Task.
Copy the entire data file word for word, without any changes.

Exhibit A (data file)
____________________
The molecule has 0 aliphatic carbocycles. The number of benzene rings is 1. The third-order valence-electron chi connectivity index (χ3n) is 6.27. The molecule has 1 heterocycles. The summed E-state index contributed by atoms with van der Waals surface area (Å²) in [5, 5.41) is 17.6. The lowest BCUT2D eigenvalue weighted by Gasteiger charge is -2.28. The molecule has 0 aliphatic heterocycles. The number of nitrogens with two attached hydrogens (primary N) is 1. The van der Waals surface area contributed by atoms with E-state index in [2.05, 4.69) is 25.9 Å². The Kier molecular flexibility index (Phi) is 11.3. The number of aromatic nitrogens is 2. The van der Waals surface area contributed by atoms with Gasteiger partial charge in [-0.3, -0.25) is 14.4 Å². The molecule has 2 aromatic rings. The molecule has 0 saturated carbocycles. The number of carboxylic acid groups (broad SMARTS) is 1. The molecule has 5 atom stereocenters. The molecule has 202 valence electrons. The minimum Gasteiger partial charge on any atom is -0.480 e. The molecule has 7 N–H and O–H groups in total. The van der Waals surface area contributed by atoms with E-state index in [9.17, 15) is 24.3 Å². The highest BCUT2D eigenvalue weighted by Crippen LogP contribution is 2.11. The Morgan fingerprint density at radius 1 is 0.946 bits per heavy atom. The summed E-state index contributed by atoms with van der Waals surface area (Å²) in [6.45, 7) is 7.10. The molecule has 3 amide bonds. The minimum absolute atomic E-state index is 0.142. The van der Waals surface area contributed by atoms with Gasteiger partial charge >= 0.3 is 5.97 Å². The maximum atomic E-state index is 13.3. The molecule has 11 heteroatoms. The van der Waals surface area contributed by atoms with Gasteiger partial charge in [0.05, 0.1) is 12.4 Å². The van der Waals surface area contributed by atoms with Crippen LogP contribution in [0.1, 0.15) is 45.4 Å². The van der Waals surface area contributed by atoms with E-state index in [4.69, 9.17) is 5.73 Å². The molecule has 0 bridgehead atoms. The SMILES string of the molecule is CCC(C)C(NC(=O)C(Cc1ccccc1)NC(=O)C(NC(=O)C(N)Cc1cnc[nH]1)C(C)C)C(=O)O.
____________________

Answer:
The molecule has 0 aliphatic carbocycles. The number of benzene rings is 1. The third-order valence-electron chi connectivity index (χ3n) is 6.27. The molecule has 1 heterocycles. The summed E-state index contributed by atoms with van der Waals surface area (Å²) in [5, 5.41) is 17.6. The lowest BCUT2D eigenvalue weighted by Gasteiger charge is -2.28. The molecule has 0 aliphatic heterocycles. The number of nitrogens with two attached hydrogens (primary N) is 1. The van der Waals surface area contributed by atoms with E-state index in [2.05, 4.69) is 25.9 Å². The Kier molecular flexibility index (Phi) is 11.3. The number of aromatic nitrogens is 2. The van der Waals surface area contributed by atoms with Gasteiger partial charge in [-0.3, -0.25) is 14.4 Å². The molecule has 2 aromatic rings. The molecule has 0 saturated carbocycles. The number of carboxylic acid groups (broad SMARTS) is 1. The molecule has 5 atom stereocenters. The molecule has 202 valence electrons. The minimum Gasteiger partial charge on any atom is -0.480 e. The molecule has 7 N–H and O–H groups in total. The van der Waals surface area contributed by atoms with E-state index in [9.17, 15) is 24.3 Å². The highest BCUT2D eigenvalue weighted by Crippen LogP contribution is 2.11. The Morgan fingerprint density at radius 1 is 0.946 bits per heavy atom. The summed E-state index contributed by atoms with van der Waals surface area (Å²) in [6.45, 7) is 7.10. The molecule has 3 amide bonds. The minimum absolute atomic E-state index is 0.142. The van der Waals surface area contributed by atoms with Gasteiger partial charge >= 0.3 is 5.97 Å². The maximum atomic E-state index is 13.3. The molecule has 11 heteroatoms. The van der Waals surface area contributed by atoms with Gasteiger partial charge in [0.05, 0.1) is 12.4 Å². The van der Waals surface area contributed by atoms with Crippen LogP contribution in [0.1, 0.15) is 45.4 Å². The van der Waals surface area contributed by atoms with E-state index in [4.69, 9.17) is 5.73 Å². The molecule has 0 bridgehead atoms. The SMILES string of the molecule is CCC(C)C(NC(=O)C(Cc1ccccc1)NC(=O)C(NC(=O)C(N)Cc1cnc[nH]1)C(C)C)C(=O)O.